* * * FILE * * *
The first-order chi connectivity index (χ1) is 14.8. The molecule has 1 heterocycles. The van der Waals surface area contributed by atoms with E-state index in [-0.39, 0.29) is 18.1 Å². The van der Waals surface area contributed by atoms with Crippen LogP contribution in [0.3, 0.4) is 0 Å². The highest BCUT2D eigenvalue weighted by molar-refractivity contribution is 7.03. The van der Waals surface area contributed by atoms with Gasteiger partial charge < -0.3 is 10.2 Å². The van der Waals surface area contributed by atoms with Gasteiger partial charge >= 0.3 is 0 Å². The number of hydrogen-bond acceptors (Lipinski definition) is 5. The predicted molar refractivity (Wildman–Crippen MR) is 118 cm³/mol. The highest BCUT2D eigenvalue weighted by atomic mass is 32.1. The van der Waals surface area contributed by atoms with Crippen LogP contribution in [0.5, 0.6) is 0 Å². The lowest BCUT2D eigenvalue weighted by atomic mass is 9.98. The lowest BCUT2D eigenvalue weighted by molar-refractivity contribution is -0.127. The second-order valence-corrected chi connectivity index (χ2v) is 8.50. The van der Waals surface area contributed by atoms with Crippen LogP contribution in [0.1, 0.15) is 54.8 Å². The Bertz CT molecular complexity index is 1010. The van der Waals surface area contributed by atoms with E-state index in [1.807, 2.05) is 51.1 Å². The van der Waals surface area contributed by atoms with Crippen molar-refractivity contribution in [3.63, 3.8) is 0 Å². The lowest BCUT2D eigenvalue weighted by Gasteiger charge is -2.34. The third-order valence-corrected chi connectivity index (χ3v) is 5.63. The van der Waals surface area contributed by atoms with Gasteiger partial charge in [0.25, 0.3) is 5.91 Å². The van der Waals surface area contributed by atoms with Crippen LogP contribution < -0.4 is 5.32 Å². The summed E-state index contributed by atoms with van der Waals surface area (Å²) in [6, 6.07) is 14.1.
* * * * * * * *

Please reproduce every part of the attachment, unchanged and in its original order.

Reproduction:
The first-order chi connectivity index (χ1) is 14.8. The molecule has 1 heterocycles. The van der Waals surface area contributed by atoms with E-state index in [-0.39, 0.29) is 18.1 Å². The van der Waals surface area contributed by atoms with Crippen LogP contribution in [0.3, 0.4) is 0 Å². The highest BCUT2D eigenvalue weighted by molar-refractivity contribution is 7.03. The van der Waals surface area contributed by atoms with Gasteiger partial charge < -0.3 is 10.2 Å². The van der Waals surface area contributed by atoms with Gasteiger partial charge >= 0.3 is 0 Å². The number of hydrogen-bond acceptors (Lipinski definition) is 5. The predicted molar refractivity (Wildman–Crippen MR) is 118 cm³/mol. The highest BCUT2D eigenvalue weighted by atomic mass is 32.1. The van der Waals surface area contributed by atoms with Crippen LogP contribution in [0.5, 0.6) is 0 Å². The lowest BCUT2D eigenvalue weighted by atomic mass is 9.98. The lowest BCUT2D eigenvalue weighted by molar-refractivity contribution is -0.127. The second-order valence-corrected chi connectivity index (χ2v) is 8.50. The van der Waals surface area contributed by atoms with Crippen LogP contribution in [0.1, 0.15) is 54.8 Å². The Bertz CT molecular complexity index is 1010. The van der Waals surface area contributed by atoms with E-state index in [1.807, 2.05) is 51.1 Å². The van der Waals surface area contributed by atoms with Crippen molar-refractivity contribution in [3.63, 3.8) is 0 Å². The lowest BCUT2D eigenvalue weighted by Gasteiger charge is -2.34. The third-order valence-corrected chi connectivity index (χ3v) is 5.63. The van der Waals surface area contributed by atoms with Gasteiger partial charge in [0.25, 0.3) is 5.91 Å². The van der Waals surface area contributed by atoms with Crippen LogP contribution < -0.4 is 5.32 Å². The summed E-state index contributed by atoms with van der Waals surface area (Å²) in [6, 6.07) is 14.1.